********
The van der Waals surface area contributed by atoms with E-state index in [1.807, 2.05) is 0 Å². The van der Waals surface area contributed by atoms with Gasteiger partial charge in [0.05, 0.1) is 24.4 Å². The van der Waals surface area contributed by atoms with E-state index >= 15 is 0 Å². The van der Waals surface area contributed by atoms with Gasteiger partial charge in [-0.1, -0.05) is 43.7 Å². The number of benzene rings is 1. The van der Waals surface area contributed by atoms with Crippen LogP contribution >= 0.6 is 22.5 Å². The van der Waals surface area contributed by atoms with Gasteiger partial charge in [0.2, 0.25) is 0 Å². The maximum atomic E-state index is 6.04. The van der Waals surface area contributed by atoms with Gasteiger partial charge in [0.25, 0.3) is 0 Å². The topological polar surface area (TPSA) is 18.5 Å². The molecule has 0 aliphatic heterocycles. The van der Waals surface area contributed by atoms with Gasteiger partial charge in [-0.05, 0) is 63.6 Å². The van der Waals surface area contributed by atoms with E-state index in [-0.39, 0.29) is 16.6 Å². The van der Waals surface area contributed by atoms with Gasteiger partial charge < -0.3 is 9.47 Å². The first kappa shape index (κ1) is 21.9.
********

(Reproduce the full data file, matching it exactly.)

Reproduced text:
The van der Waals surface area contributed by atoms with E-state index in [1.807, 2.05) is 0 Å². The van der Waals surface area contributed by atoms with Gasteiger partial charge in [0.05, 0.1) is 24.4 Å². The van der Waals surface area contributed by atoms with E-state index >= 15 is 0 Å². The van der Waals surface area contributed by atoms with Gasteiger partial charge in [-0.1, -0.05) is 43.7 Å². The number of benzene rings is 1. The van der Waals surface area contributed by atoms with Crippen LogP contribution >= 0.6 is 22.5 Å². The van der Waals surface area contributed by atoms with Gasteiger partial charge in [0.2, 0.25) is 0 Å². The maximum atomic E-state index is 6.04. The van der Waals surface area contributed by atoms with Gasteiger partial charge in [0.25, 0.3) is 0 Å². The topological polar surface area (TPSA) is 18.5 Å². The molecule has 0 aliphatic heterocycles. The van der Waals surface area contributed by atoms with Gasteiger partial charge in [-0.05, 0) is 63.6 Å². The van der Waals surface area contributed by atoms with E-state index in [-0.39, 0.29) is 16.6 Å². The van der Waals surface area contributed by atoms with Gasteiger partial charge < -0.3 is 9.47 Å². The first kappa shape index (κ1) is 21.9.